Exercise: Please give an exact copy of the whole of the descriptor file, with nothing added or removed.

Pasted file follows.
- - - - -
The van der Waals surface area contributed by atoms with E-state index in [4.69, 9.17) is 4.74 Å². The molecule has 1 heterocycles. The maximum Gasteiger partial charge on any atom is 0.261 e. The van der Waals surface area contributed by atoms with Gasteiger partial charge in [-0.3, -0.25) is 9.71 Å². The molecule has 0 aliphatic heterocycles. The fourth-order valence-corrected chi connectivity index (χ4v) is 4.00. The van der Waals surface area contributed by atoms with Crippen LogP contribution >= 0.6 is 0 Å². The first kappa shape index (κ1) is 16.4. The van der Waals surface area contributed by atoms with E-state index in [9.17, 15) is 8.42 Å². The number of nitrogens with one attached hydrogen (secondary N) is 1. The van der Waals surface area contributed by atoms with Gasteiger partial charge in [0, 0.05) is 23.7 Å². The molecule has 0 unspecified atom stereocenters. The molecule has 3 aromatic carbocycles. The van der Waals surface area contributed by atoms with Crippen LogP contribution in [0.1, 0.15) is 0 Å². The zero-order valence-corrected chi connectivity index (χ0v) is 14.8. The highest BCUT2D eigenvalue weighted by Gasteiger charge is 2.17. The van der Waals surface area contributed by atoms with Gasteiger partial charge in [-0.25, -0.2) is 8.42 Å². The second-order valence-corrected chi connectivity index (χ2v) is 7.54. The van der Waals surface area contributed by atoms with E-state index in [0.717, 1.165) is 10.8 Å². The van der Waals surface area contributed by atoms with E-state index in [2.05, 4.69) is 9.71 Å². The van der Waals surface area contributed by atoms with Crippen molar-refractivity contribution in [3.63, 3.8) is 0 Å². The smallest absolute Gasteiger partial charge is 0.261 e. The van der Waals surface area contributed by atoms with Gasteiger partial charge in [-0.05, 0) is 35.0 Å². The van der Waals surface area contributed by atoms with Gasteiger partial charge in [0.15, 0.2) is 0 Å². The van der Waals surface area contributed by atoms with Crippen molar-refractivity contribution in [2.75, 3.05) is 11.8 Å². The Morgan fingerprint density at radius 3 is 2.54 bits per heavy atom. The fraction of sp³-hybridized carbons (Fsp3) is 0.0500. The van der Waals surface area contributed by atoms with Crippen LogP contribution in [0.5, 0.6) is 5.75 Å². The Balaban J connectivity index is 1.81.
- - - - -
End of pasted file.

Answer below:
The van der Waals surface area contributed by atoms with E-state index in [4.69, 9.17) is 4.74 Å². The molecule has 1 heterocycles. The maximum Gasteiger partial charge on any atom is 0.261 e. The van der Waals surface area contributed by atoms with Gasteiger partial charge in [-0.3, -0.25) is 9.71 Å². The molecule has 0 aliphatic heterocycles. The fourth-order valence-corrected chi connectivity index (χ4v) is 4.00. The van der Waals surface area contributed by atoms with Crippen LogP contribution >= 0.6 is 0 Å². The first kappa shape index (κ1) is 16.4. The van der Waals surface area contributed by atoms with E-state index in [9.17, 15) is 8.42 Å². The number of nitrogens with one attached hydrogen (secondary N) is 1. The van der Waals surface area contributed by atoms with Gasteiger partial charge in [0, 0.05) is 23.7 Å². The molecule has 0 unspecified atom stereocenters. The molecule has 3 aromatic carbocycles. The van der Waals surface area contributed by atoms with Crippen LogP contribution in [0.1, 0.15) is 0 Å². The zero-order valence-corrected chi connectivity index (χ0v) is 14.8. The highest BCUT2D eigenvalue weighted by Gasteiger charge is 2.17. The van der Waals surface area contributed by atoms with Gasteiger partial charge in [-0.25, -0.2) is 8.42 Å². The second-order valence-corrected chi connectivity index (χ2v) is 7.54. The van der Waals surface area contributed by atoms with E-state index in [0.717, 1.165) is 10.8 Å². The van der Waals surface area contributed by atoms with E-state index in [2.05, 4.69) is 9.71 Å². The van der Waals surface area contributed by atoms with Crippen molar-refractivity contribution in [3.63, 3.8) is 0 Å². The smallest absolute Gasteiger partial charge is 0.261 e. The van der Waals surface area contributed by atoms with Gasteiger partial charge in [-0.05, 0) is 35.0 Å². The van der Waals surface area contributed by atoms with Gasteiger partial charge in [0.15, 0.2) is 0 Å². The van der Waals surface area contributed by atoms with Crippen molar-refractivity contribution in [2.75, 3.05) is 11.8 Å². The Morgan fingerprint density at radius 3 is 2.54 bits per heavy atom. The fraction of sp³-hybridized carbons (Fsp3) is 0.0500. The van der Waals surface area contributed by atoms with Crippen LogP contribution in [0.5, 0.6) is 5.75 Å². The Balaban J connectivity index is 1.81.